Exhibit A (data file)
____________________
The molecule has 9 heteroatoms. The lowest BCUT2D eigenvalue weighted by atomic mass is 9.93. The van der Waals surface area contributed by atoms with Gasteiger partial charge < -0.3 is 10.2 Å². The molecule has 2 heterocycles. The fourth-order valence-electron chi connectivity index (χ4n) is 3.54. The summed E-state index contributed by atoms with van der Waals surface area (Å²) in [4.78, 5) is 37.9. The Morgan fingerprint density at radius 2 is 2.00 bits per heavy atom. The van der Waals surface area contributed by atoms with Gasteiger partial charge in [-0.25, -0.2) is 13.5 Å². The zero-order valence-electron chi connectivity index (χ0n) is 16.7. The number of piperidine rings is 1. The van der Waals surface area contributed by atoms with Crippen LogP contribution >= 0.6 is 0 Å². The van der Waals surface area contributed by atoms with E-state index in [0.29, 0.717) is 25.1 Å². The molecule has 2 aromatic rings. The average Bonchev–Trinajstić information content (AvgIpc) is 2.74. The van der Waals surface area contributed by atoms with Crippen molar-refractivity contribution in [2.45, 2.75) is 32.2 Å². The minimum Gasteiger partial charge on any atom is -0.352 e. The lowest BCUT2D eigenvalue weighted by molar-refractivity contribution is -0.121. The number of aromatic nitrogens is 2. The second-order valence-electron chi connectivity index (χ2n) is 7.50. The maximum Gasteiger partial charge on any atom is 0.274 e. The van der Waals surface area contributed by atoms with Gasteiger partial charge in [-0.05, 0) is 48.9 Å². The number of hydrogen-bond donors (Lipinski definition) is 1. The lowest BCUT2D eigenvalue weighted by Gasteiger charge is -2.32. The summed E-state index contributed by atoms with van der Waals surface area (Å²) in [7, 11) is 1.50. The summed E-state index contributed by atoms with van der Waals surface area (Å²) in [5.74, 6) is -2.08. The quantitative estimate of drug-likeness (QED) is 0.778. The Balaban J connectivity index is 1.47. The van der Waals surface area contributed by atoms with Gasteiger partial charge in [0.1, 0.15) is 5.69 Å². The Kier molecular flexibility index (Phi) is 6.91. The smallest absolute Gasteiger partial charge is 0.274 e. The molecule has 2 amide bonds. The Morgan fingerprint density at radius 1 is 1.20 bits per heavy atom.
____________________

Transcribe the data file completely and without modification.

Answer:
The molecule has 9 heteroatoms. The lowest BCUT2D eigenvalue weighted by atomic mass is 9.93. The van der Waals surface area contributed by atoms with Gasteiger partial charge < -0.3 is 10.2 Å². The molecule has 2 heterocycles. The fourth-order valence-electron chi connectivity index (χ4n) is 3.54. The summed E-state index contributed by atoms with van der Waals surface area (Å²) in [4.78, 5) is 37.9. The Morgan fingerprint density at radius 2 is 2.00 bits per heavy atom. The van der Waals surface area contributed by atoms with Gasteiger partial charge in [-0.25, -0.2) is 13.5 Å². The zero-order valence-electron chi connectivity index (χ0n) is 16.7. The number of piperidine rings is 1. The van der Waals surface area contributed by atoms with Crippen LogP contribution >= 0.6 is 0 Å². The van der Waals surface area contributed by atoms with E-state index in [0.29, 0.717) is 25.1 Å². The molecule has 2 aromatic rings. The average Bonchev–Trinajstić information content (AvgIpc) is 2.74. The van der Waals surface area contributed by atoms with Crippen molar-refractivity contribution in [2.45, 2.75) is 32.2 Å². The minimum Gasteiger partial charge on any atom is -0.352 e. The lowest BCUT2D eigenvalue weighted by molar-refractivity contribution is -0.121. The number of aromatic nitrogens is 2. The second-order valence-electron chi connectivity index (χ2n) is 7.50. The maximum Gasteiger partial charge on any atom is 0.274 e. The van der Waals surface area contributed by atoms with Gasteiger partial charge in [-0.05, 0) is 48.9 Å². The number of hydrogen-bond donors (Lipinski definition) is 1. The lowest BCUT2D eigenvalue weighted by Gasteiger charge is -2.32. The summed E-state index contributed by atoms with van der Waals surface area (Å²) in [7, 11) is 1.50. The summed E-state index contributed by atoms with van der Waals surface area (Å²) in [5.74, 6) is -2.08. The quantitative estimate of drug-likeness (QED) is 0.778. The Balaban J connectivity index is 1.47. The van der Waals surface area contributed by atoms with Gasteiger partial charge in [0.1, 0.15) is 5.69 Å². The Kier molecular flexibility index (Phi) is 6.91. The smallest absolute Gasteiger partial charge is 0.274 e. The molecule has 2 amide bonds. The Morgan fingerprint density at radius 1 is 1.20 bits per heavy atom.